James Robertson

Management Consultant

  • PMO & Portfolio Management
  • Design Thinking

– 26 Jun, 2020

Is Your PMO Missing A Human Touch?

Best practice Project Management Office (PMO) design is not just about governance and reporting structure; an emphasis on people is essential for success.

One key cause of PMO failing is the people factor not being paid enough attention, or indeed, overlooked completely. For example, where PMO reporting mechanisms may have been crowbarred into programmes, stakeholders can become frustrated with both the relevance of reporting outputs and the repetitive requests for data, with enthusiasm for the PMO as a value-add function quickly diminishing. Indeed, repeated experience of PMO as a purely administrative function for establishing governance and reporting structure has resulted in a wider scepticism for the efficacy of PMO in general.

The good news is there are methodologies and related toolkits that can be used to facilitate the very best PMO design and ensure sufficient focus is given to the people side of things. By applying Design Thinking, a PMO can better cater to the needs of stakeholders, offering a human-centred and collaborative approach to a PMO solution. Design Thinking integrates not just the requirements for business success and the possibilities of technology but also people’s needs.

Although the whole Design Thinking methodology can be used to design an effective PMO, the Empathy Map tool in particular focuses on divergent thinking to generate deep, detailed stakeholder insights. The tool allows PMO designers to gain an empathetic understanding of their PMO stakeholders, their environment, behaviour, problems, and aspirations. Output from an Empathy Map can be used to generate core design principles to guide the creation of the PMO.

Making PMO reporting outputs relevant to stakeholders and ensuring buy-in can also be a challenge for PMOs; Target Operating Model (TOM) offers a blueprint for how a PMO can organise itself within the wider organisation and Programme structure more efficiently. For example, a Process Owner Grid from the TOM toolkit can be used to better understand what input is required to meet the stakeholders’ desired outcomes and where the ownership will sit. Using the Process Owner Grid in a workshop environment can help PMO designers map out core operating processes and responsibilities, while identifying any difficult links that can be raised to stakeholders’ attention.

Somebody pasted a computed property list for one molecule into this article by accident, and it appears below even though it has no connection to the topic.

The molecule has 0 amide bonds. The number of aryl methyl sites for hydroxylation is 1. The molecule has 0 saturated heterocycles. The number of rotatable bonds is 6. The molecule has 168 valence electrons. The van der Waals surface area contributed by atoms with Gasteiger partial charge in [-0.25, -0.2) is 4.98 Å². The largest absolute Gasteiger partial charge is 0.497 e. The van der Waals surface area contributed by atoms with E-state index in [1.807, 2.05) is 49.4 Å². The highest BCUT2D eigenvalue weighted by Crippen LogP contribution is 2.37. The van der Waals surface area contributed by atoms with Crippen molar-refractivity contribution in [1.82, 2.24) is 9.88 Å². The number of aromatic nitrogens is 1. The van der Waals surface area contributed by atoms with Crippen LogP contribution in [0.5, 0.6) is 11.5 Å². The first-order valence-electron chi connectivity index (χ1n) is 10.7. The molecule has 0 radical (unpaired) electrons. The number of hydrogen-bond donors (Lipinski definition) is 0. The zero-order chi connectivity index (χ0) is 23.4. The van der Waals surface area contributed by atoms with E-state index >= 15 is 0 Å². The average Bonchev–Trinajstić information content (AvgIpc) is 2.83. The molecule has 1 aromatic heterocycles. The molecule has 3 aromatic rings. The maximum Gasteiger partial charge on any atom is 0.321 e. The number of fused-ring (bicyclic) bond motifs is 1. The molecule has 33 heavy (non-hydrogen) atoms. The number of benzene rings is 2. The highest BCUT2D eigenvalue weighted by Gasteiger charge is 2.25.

Other tools from the TOM toolkit can equally be used to support PMO design. For example, the Operating Model Canvas considers the organisation, processes, information, suppliers, and management systems holistically. Engaging stakeholders in an empathetic and meaningful way around tools such as this will lead to a PMO that is designed and integrated rather than shoehorned into an organisation.

Both Design Thinking and TOM techniques can be used in an instrumental way to address the common people-focussed challenge that can prevent a PMO from fulfilling its value-add potential. The risk for those that do not adequately manage this challenge is a lack of buy-in from the wider Programme community to the goals of the PMO, which in turn can impact both the programme delivery pace and the outcome quality.

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James Robertson

Management Consultant

A strategic change management consultant focused on helping companies design and implement new target operating models. James is passionate about delivering customer-centric solutions to help clients navigate and succeed in complex digital transformation programmes. He draws his experience from delivering projects in financial services, manufacturing and FMCG industries.

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